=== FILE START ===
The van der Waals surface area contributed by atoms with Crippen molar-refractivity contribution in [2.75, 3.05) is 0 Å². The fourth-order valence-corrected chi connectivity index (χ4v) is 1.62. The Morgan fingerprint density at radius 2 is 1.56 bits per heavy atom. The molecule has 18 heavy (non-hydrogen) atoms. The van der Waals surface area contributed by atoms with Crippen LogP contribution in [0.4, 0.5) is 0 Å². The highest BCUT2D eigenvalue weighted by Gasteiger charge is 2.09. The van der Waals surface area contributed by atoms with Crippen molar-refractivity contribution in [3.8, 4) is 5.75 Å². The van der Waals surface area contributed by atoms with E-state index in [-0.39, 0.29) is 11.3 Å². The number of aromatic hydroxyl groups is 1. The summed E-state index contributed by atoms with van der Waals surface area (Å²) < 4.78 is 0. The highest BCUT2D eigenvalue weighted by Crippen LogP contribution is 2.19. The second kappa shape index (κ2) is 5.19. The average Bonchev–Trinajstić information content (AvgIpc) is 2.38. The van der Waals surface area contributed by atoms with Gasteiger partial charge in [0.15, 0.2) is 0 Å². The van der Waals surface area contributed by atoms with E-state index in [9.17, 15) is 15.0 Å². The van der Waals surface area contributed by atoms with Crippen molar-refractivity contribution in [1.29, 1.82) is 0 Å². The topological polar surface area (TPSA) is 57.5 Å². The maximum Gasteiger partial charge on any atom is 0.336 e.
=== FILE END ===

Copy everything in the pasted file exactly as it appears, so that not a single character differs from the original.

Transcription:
The van der Waals surface area contributed by atoms with Crippen molar-refractivity contribution in [2.75, 3.05) is 0 Å². The fourth-order valence-corrected chi connectivity index (χ4v) is 1.62. The Morgan fingerprint density at radius 2 is 1.56 bits per heavy atom. The molecule has 18 heavy (non-hydrogen) atoms. The van der Waals surface area contributed by atoms with Crippen LogP contribution in [0.4, 0.5) is 0 Å². The highest BCUT2D eigenvalue weighted by Gasteiger charge is 2.09. The van der Waals surface area contributed by atoms with Crippen molar-refractivity contribution in [3.8, 4) is 5.75 Å². The van der Waals surface area contributed by atoms with E-state index in [-0.39, 0.29) is 11.3 Å². The number of aromatic hydroxyl groups is 1. The summed E-state index contributed by atoms with van der Waals surface area (Å²) < 4.78 is 0. The highest BCUT2D eigenvalue weighted by Crippen LogP contribution is 2.19. The second kappa shape index (κ2) is 5.19. The average Bonchev–Trinajstić information content (AvgIpc) is 2.38. The van der Waals surface area contributed by atoms with Gasteiger partial charge in [0.15, 0.2) is 0 Å². The van der Waals surface area contributed by atoms with E-state index in [9.17, 15) is 15.0 Å². The van der Waals surface area contributed by atoms with Crippen molar-refractivity contribution in [1.29, 1.82) is 0 Å². The topological polar surface area (TPSA) is 57.5 Å². The maximum Gasteiger partial charge on any atom is 0.336 e.